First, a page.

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Bangladesh pushes back at US over visa curbs ahead of election

Bangladesh pushes back at US over visa curbs ahead of election

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Tensions are rising between Bangladesh and the west as the US pressures prime minister Sheikh Hasina’s authoritarian government to ensure the integrity of upcoming elections.

Sheikh Hasina, who has been in power since 2009, has cracked down on political opposition and curtailed democratic freedoms in what analysts say is an attempt to sway the outcome of the polls, which are expected by January.

The US last month imposed visa restrictions on an unspecified number of Bangladeshis for “undermining the democratic election process”. Members of law enforcement, the ruling party, and the political opposition were among those included, the US state department said.

Britain has also pressed Sheikh Hasina’s government to ensure elections are “free, fair, participatory and peaceful”.

Bangladesh’s government has pushed back against western censure. Foreign minister AK Abdul Momen said the visa policy was Washington’s “prerogative” but in an interview with the Financial Times in Dhaka last month, he dismissed criticism of the election build-up as “false propaganda on Bangladesh”, comparing it with western interventions in Iraq and elsewhere.

“Look at Iraq, what did you do, in the name of false propaganda?” he said, suggesting that some in the west might want to “make chaos” in Bangladesh.

After the visa restrictions were imposed, Momen told the FT that he had been exhorting world leaders to “check their facts correctly” with regard to the situation in Bangladesh.

“Unfortunately, today people are hard-pressed for time and don’t have a habit of reading,” he said while in the US to attend the UN General Assembly.

He added that relations with US president Joe Biden and secretary of state Antony Blinken were nonetheless “very good”.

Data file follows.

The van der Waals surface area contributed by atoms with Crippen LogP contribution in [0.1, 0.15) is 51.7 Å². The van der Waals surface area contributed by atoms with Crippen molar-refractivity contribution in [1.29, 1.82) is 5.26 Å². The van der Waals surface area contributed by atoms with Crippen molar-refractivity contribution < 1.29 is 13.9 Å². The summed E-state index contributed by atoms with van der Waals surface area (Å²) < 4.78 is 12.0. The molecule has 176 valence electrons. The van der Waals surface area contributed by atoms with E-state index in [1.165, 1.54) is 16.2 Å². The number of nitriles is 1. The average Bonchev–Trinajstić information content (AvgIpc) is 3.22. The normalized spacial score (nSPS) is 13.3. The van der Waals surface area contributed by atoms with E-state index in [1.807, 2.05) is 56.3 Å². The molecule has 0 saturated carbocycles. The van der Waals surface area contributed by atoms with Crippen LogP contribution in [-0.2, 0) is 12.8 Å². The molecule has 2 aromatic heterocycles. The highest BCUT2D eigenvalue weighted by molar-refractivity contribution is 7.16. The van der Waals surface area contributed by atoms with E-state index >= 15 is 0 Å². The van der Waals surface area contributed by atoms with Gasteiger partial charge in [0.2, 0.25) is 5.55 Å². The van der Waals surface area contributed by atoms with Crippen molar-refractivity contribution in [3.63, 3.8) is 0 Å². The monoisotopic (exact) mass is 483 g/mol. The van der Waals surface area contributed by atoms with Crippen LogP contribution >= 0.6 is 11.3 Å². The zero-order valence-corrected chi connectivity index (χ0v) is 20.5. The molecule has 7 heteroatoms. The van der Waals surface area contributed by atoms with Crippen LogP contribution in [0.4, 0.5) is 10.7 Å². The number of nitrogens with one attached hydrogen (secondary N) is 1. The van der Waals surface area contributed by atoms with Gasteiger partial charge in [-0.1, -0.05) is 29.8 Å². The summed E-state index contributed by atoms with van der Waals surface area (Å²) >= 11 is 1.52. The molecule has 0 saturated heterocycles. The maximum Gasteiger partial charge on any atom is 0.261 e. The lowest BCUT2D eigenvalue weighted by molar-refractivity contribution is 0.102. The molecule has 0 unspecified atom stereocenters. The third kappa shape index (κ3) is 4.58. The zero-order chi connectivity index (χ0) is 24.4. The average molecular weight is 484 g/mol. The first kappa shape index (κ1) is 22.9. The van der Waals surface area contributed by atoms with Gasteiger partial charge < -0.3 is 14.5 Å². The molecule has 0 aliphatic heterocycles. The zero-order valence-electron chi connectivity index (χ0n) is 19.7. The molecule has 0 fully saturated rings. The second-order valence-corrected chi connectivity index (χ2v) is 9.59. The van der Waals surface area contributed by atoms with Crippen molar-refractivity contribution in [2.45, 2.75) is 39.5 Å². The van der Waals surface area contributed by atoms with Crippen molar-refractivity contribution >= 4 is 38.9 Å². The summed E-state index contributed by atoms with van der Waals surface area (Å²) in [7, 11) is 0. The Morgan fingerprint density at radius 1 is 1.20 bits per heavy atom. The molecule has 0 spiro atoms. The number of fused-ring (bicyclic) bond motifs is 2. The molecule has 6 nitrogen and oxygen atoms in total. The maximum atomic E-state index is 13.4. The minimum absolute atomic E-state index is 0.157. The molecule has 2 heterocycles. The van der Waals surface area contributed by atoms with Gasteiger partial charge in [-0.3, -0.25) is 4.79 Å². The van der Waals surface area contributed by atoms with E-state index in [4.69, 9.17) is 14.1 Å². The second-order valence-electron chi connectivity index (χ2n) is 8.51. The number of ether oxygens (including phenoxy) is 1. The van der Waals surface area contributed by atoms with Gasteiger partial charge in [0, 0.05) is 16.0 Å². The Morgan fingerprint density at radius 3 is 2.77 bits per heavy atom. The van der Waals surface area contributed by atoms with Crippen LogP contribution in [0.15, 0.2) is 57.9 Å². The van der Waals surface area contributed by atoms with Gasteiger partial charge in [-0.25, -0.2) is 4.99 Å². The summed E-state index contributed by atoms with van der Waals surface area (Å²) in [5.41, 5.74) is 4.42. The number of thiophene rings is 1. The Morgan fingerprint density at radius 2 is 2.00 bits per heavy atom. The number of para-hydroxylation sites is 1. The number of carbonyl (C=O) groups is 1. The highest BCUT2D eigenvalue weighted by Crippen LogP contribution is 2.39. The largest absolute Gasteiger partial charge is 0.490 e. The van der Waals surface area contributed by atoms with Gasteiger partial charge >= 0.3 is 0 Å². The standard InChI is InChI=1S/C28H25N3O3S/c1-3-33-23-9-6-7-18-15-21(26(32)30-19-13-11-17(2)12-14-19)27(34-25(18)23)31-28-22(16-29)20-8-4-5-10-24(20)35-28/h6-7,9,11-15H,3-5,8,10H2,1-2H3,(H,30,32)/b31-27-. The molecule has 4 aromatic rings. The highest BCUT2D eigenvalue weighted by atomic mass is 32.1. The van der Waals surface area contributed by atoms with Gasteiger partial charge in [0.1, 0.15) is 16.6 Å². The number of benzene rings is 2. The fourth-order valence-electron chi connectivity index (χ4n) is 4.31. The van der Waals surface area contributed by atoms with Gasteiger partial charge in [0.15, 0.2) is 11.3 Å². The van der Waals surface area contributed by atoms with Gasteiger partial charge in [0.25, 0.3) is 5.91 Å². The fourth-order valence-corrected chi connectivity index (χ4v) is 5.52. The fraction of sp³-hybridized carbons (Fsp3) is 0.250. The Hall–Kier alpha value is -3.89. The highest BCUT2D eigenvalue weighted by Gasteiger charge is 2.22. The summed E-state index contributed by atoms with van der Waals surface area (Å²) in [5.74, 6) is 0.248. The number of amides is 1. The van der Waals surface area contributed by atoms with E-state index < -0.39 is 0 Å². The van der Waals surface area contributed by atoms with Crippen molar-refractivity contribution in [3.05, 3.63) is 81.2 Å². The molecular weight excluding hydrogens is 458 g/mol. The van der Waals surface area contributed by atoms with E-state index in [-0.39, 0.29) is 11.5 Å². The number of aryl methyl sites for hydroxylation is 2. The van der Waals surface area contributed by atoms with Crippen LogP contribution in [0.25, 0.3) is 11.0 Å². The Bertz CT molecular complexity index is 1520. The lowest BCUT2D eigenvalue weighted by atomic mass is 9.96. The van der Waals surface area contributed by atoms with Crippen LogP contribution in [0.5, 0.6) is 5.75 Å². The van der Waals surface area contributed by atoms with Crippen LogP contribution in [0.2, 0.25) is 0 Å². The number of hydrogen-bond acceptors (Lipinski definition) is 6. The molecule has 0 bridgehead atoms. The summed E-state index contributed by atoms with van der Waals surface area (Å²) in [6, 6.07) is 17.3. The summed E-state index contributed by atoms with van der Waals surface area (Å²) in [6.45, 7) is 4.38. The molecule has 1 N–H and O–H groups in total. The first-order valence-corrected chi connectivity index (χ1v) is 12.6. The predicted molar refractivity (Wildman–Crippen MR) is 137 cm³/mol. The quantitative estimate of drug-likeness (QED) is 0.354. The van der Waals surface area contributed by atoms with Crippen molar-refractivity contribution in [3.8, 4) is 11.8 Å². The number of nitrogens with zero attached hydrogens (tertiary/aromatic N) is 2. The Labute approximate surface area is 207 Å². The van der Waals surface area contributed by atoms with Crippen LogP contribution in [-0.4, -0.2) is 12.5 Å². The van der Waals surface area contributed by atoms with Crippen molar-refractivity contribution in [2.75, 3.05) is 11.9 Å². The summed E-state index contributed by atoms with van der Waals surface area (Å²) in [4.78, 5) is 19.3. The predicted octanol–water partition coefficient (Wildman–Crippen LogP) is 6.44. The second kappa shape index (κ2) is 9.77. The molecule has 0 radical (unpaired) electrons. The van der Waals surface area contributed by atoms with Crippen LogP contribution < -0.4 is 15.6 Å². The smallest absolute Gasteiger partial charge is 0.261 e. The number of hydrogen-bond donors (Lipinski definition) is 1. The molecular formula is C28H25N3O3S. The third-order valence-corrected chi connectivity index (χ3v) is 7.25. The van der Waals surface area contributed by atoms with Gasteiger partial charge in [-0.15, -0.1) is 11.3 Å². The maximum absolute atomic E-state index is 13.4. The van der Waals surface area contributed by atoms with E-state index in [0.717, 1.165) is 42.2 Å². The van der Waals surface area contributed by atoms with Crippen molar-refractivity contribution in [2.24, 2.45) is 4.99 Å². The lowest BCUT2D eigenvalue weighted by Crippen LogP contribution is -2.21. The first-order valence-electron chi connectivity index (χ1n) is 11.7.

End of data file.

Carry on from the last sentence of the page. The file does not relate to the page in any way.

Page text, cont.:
Any tension in relations could spill into regional geopolitics. Sheikh Hasina has sought to promote the country of 170mn as a development success, largely on the back of its enormous garment sector, which relies on exports to the US and Europe. She has also cultivated closer ties with India and China.

Supporters of the opposition Bangladesh Nationalist party rally in Dhaka in August
Supporters of the opposition Bangladesh Nationalist party rally in Dhaka in August © Monirul Alam/EPA/Shutterstock
Bangladesh’s foreign minister AK Abdul Momen
Bangladesh’s foreign minister AK Abdul Momen, during talks with US secretary of state Antony Blinken in Washington in April © Elizabeth Frantz/Pool/AFP/Getty Images

The country’s domestic politics have been marred by a decades-long, often bloody rivalry between her Awami League and the rival Bangladesh Nationalist party. Sheikh Hasina’s previous re-elections, in 2014 and 2018, were dogged by low participation and allegations of electoral manipulation.

The US state department said its visa penalties reflected “concerns where we see actions that undermine democracy and human rights in Bangladesh”, adding that it supported “the desire of the people of Bangladesh to freely choose their leaders”.

A previous round of US sanctions in 2021 targeted Bangladesh’s Rapid Action Battalion, a police unit accused of disappearances and extrajudicial killings.

Michael Kugelman, a senior associate at the Washington-based Wilson Center think-tank, said Washington’s pressure over the elections was part of a regional strategy to limit China’s influence by promoting democracy as an alternative to authoritarian governments.

“The Biden administration has made Bangladesh a test case for its values-based foreign policy,” he said. “It’s a big gamble . . . If Dhaka starts to feel increasingly boxed in by Washington, it could be tempted to gravitate closer to China.”

Kugelman said retaining power could be existential for Sheikh Hasina, who also ruled Bangladesh from 1996 to 2001. Under Awami League rule, senior BNP leaders have been hounded by legal cases and thousands of activists arrested.

If the Awami League loses power, “they would likely be subjected to ferocious campaigns of retributive politics . . . much like what the ruling party has meted out to the opposition”, he said.

“The threat of US visa restrictions won’t deter Awami League leaders if they’re bent on holding on to power at all costs.”

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